Windows Legacy OS forum

General discussion

How to set up a expiration date.

Windows XP home/pro.


I do hate how Internet Explorer is taking space of your HD with a (Temporary) wait a moment I just type TEMPORARY, but why is it that untill you go and deleted those files they will be clear?

Is there a way to set up a number of calendar days and those will auto delete?

This and many more reason I am making the move to Mac.

thank you all.

Oscar

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Or you use CCLEANER once in a while.

In reply to: How to set up a expiration date.

There are other reasons not to use Internet Explorer, but I digress.

Bob

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TEMPORARY, defined

In reply to: How to set up a expiration date.

They are called TEMPORARY, not really pertaining to time. Check Tools>Internet Options>Settings (Under temporary internet files). They are restricted to occupying a certain amount of disk space. If you want them deleted more frequently, user Disk Cleaner like Bob suggested, or just lower the amount of disk space allocated to these files.

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Temporary Internet files.

In reply to: TEMPORARY, defined

I have set about 2MB of disc space, what I want is not those files to reside in my HD.
thanks

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This OS and/or application is not for you. Same for Mac.

In reply to: Temporary Internet files.

The Mac browsers will cache files too. It's deeply engrained in the code of browser to cache content. The reasons are simple and I'll not write why this is so.

Have you considered picking up the source code to Firefox and changing it to your needs?

Bob

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temp files

In reply to: This OS and/or application is not for you. Same for Mac.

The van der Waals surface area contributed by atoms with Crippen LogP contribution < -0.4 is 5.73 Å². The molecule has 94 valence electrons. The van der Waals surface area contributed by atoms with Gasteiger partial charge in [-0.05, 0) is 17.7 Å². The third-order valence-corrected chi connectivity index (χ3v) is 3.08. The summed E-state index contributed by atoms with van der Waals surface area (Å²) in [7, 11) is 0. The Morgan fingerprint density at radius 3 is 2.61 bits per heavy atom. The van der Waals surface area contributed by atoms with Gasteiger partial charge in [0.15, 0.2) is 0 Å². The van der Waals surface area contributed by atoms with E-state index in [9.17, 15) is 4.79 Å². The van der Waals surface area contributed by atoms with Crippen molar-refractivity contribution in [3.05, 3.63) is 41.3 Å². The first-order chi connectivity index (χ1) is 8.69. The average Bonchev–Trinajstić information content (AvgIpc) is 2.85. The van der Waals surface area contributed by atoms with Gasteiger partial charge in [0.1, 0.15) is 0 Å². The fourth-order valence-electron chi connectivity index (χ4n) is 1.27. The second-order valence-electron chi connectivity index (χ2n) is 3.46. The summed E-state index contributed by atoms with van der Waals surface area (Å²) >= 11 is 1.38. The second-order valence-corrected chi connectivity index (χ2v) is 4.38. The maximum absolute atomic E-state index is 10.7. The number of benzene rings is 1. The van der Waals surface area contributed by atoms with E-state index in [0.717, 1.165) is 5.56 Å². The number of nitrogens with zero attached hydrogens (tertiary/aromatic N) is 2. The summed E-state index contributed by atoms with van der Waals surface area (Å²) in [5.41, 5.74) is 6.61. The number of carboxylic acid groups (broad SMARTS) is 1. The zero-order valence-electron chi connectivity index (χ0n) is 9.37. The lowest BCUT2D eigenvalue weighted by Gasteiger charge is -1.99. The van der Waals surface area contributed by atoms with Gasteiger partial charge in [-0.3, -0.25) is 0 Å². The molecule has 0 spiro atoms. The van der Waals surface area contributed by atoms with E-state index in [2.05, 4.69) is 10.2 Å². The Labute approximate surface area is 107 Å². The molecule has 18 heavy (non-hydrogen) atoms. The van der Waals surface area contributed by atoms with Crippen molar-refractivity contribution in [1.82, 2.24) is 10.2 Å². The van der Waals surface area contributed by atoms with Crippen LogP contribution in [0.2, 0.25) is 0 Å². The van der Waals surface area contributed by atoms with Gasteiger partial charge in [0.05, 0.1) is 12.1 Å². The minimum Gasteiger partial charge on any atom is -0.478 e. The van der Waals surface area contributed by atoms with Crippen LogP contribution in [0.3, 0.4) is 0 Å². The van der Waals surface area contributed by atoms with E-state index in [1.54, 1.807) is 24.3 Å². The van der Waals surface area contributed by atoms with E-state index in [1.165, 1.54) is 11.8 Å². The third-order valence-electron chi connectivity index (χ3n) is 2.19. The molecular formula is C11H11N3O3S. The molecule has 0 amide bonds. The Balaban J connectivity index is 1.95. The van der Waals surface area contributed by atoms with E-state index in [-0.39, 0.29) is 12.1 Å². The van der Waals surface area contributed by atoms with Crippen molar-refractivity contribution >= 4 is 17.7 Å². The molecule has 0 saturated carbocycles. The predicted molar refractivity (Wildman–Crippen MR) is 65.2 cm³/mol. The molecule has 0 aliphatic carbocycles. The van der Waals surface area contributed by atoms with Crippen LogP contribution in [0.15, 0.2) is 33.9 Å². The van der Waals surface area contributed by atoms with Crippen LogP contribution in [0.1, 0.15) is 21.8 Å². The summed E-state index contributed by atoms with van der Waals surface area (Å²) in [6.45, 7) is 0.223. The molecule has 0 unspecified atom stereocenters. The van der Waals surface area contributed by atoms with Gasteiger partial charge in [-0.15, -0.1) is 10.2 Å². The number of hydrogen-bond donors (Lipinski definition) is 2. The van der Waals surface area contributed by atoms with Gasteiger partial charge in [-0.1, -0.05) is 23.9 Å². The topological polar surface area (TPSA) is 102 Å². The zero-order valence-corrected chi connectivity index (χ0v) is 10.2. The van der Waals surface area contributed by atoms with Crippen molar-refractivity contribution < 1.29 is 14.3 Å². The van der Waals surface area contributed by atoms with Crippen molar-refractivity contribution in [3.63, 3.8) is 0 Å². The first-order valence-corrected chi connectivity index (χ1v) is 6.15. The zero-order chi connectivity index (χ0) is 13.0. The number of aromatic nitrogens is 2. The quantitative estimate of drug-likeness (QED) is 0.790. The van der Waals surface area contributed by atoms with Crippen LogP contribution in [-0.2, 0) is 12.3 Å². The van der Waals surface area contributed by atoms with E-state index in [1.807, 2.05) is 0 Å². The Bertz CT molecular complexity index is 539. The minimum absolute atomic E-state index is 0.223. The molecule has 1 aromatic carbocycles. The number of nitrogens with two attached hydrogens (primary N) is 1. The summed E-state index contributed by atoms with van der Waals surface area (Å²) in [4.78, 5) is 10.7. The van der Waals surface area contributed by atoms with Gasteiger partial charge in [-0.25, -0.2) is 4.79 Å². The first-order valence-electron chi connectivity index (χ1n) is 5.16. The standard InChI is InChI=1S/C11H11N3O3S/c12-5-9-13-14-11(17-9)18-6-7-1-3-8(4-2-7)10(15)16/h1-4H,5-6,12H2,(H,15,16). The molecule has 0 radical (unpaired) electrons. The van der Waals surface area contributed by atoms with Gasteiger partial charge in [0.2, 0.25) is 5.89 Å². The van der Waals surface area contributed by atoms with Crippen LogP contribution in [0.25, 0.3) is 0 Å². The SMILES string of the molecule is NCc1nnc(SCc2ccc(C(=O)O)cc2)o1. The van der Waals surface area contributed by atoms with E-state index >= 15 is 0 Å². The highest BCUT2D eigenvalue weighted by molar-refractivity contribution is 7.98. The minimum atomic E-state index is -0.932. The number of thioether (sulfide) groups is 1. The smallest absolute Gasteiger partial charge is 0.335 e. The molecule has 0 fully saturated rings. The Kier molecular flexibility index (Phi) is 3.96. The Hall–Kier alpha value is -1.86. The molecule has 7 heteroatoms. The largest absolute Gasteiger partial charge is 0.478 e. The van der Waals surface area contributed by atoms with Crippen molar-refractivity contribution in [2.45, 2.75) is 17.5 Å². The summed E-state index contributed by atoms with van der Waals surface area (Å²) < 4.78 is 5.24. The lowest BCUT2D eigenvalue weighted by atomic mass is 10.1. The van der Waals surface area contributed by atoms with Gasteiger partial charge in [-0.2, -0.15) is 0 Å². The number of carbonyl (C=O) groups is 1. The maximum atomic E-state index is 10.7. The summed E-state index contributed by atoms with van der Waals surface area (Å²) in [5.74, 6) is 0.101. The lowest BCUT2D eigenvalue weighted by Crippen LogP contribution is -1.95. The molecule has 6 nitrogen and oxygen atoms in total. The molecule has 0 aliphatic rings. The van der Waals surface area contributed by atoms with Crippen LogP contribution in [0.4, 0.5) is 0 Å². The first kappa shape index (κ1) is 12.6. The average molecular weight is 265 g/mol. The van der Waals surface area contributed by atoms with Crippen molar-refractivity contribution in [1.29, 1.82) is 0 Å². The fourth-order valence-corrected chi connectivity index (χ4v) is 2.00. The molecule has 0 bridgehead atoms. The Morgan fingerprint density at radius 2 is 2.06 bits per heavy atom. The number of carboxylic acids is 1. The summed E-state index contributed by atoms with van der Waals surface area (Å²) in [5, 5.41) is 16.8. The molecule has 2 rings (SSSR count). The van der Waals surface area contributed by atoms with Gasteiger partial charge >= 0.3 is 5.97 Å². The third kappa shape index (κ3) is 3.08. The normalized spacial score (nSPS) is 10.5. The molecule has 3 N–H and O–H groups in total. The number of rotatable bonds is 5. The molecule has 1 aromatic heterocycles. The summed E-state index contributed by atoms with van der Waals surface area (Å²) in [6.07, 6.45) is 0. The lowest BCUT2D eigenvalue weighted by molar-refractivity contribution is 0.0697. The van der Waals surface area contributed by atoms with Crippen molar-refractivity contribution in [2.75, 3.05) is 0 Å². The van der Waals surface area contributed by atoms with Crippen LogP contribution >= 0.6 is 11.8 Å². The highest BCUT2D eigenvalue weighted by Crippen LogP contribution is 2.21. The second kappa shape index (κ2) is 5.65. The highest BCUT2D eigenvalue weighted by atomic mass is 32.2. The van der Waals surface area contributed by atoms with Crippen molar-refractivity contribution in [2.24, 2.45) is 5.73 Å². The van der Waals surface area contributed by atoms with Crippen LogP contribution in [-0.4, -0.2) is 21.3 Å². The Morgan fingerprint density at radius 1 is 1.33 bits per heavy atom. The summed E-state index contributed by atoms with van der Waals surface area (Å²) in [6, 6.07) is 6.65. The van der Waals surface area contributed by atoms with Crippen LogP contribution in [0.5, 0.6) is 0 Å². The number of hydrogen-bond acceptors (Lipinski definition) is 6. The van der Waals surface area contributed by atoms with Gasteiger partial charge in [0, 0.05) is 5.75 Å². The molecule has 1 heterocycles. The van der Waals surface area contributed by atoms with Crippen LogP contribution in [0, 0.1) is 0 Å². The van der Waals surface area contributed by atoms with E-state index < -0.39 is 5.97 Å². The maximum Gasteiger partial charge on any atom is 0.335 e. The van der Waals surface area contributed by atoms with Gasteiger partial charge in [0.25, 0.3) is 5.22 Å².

With Mac, for sure is only one click away and is gone, no more wandering around, but thanks for the tip about FireFox browser,

Oscar

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I wonder.

In reply to: temp files

Is it really gone? Or is it just an illusion?

Remember that on the Mac we have some better programmers that tend to not be so scatterbrained, but it failed your requirement that the files not be on the hard disk.

-> You wrote this requirement and now you may have recanted?

Bob

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There's a good reason for those

In reply to: How to set up a expiration date.

While hinted at already, cached files save you bandwidth and time. Any time the browser comes across a file it's already downloaded, it just loads the local copy instead of downloading a new one.

This method is better for everyone involved.

1: It save you time and bandwidth.
2: It helps reduce traffic on the Internet, so you can get the content you want, when you want it.
3: It helps reduce the bandwidth use for the provider of the content you're seeking, thus allowing them to allocate more monetary resources to improving other areas of their service(s).
4: In this day and age of cheap, plentiful disk space, it's not worth quibbling over

All web browsers do this, for the reasons above, and plenty of others. It doesn't matter if it's IE, Firefox, Safari, Konqueror, Opera, or any of the others. It's a good idea, and that's why it's in every browser. You can either learn to live with it, or stop using the Internet. Choice is yours.

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temp folders

In reply to: There's a good reason for those

Thanks a lot, make sense

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